Categories
Community Insights

A local community on the rise

Why we started our own local community for women who code

A local community on the rise - picture of a blue sky with many balloons

Hi, my name is Claudia, I’m one of the co-founders of women.code(be) and this is the story of how our women.code(be) community came to exist.

A bit of personal history

I have been part of the tech community since 2006, that’s about when I started learning how to write code. And since then I have been to a lot of local events, meet-ups, small conferences and so on…

But even from before I started college, it was already very noticeable to me that there were very few women in tech. In my freshman year, the group I started in counted about 300 students and only 3.5% of that group were women. So that’s… not much.

Later on when I started working in tech companies, I often was the only technical woman. And it didn’t get any better when I went to meet-ups. I often was the the only one there, unless when it was a very popular event, then there might’ve been one or two others.

Where the idea originated

I really felt like I was missing something, why was it so hard to connect to other women in tech and especially the ones that code? In other countries a lot of communities and support groups already existed. Like Women Who Code, Girl Develop It, Rails Girls, PyLadies, you name it…

In my opinion, this was something seriously lacking in our little country.

So, the reasons why I wanted such a local group were simple:

Not so long ago

At some point I became part of some global communities, but that didn’t solve the problem I had with connecting with local women who code. So it got me thinking about starting a community myself.

Of course I had to find some co-founders first, because it all seemed a bit much to do on my own. And one day I just blurted out a tweet that said how I found it unfortunate that there still wasn’t any local chapter for women who code or something similar.

I hoped to get at least a conversation started about it and if I was fortunate enough, to spark some interest in someone so that they would start this adventure with me. Apparently I was lucky enough to have my little tweet reaching the right people: Eva and Maartje!

A twitter thread screenshot that shows how women.code(be) got started.
A reply by Maartje to the twitter thread that got women.code(be) started

That’s when I decided to jump into action and set up a meeting with both!

The screenshot of the invitation Claudia posted on twitter, to get women.code(be) started

Finding common goals

Not long after that initial tweet we planned to meet up and see where it would bring us. We talked, laughed, basically had a great time over dinner & drinks and started brainstorming about how this could work, what our common goals are and so on…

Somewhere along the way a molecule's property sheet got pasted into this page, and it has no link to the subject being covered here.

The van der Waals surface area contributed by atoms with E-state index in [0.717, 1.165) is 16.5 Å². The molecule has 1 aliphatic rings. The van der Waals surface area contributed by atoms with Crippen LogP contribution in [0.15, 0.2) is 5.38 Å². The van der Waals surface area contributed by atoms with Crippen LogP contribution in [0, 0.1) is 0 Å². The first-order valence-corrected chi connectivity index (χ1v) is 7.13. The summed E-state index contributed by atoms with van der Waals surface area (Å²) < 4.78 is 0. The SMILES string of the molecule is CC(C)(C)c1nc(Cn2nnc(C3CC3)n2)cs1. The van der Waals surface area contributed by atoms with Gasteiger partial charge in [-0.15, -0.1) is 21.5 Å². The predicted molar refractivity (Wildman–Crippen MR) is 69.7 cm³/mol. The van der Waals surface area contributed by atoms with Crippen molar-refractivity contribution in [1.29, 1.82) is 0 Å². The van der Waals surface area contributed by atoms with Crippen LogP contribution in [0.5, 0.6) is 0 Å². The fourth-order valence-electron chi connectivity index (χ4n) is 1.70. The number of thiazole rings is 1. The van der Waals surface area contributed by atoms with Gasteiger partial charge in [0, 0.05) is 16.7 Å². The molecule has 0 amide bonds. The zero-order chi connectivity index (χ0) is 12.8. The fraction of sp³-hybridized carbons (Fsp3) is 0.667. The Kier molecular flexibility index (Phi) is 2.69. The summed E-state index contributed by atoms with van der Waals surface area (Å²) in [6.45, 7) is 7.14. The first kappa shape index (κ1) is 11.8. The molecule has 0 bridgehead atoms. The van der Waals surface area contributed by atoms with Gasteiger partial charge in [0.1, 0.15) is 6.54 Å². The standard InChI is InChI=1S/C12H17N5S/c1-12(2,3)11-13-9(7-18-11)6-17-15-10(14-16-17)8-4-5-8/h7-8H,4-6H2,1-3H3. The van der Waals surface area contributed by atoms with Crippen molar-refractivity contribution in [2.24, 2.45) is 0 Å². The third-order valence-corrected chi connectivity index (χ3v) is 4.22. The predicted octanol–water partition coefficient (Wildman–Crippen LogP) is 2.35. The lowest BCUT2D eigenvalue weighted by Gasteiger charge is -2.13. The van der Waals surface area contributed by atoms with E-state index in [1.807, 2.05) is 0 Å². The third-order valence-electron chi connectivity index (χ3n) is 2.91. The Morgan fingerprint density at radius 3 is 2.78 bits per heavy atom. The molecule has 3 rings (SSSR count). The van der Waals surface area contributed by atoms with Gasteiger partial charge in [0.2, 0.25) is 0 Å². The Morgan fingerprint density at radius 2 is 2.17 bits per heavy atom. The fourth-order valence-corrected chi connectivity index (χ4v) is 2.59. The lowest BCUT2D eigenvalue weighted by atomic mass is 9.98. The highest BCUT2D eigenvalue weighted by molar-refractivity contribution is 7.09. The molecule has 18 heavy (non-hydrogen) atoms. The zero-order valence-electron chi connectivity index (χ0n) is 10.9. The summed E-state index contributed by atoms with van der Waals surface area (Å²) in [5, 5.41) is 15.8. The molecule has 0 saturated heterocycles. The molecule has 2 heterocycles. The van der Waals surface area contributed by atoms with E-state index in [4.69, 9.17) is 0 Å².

First, we needed to find a name, which wasn’t easy. But suddenly the idea popped inside my head: “What if… we call the community women.code(be)?

In case you are wondering how to pronounce it, it’s women dot code be or you could just say women dot code (which almost sounds like women that code). 👩‍💻

We quickly agreed on the name and as for goals, we decided that our focus should be on connecting people, creating a space/platform where people can feel like they can be themselves, providing a supportive and harassment free environment, where you can learn from your fellow peers.

So, with all of that in mind, we made a plan with some steps to kickstart our brand new community!

That’s when it all became real

Our first steps were:

It all went down pretty smoothly, since each of us just took the initiative to get a certain task done. And so we were already a-hell-of-a-lot closer to going public.

And that’s when the moment came when we were sort of ready. We send out our first tweet with our shiny brand new community account and used our personal accounts for a bigger reach.

Honestly, we never expected our first shoutout on twitter would get SO many retweets. I think I felt overwhelmed, excited, happy and a bit scared all at the same time. I think all three of us where so happy to see this hit off like it did!

And so here we are today, slowly going towards 100 members and we just had our first meet-up as well! 🎉

Our very first meetup at the creativity gym in Mechelen. This was our official launch event back in 2018, 3 months after we started.

What’s up next?

Next up is further focus on growing our community, not per se in terms of numbers, but in terms of value. Think about what can we offer our members, getting to know the people in our community, share ideas with them and try to realize some of those ideas.

Also organising more meet-ups, social nights and so on…

By Claudia

I was never good at writing bio's, but here goes:
Avid (board) gamer, always wondering if someone got the number of that donkey cart? On a more serious note: Community founder and Chief of Sprinkles here at women.code(be), often planning our next move. May or may not have experience in front-end development, UX design and product management...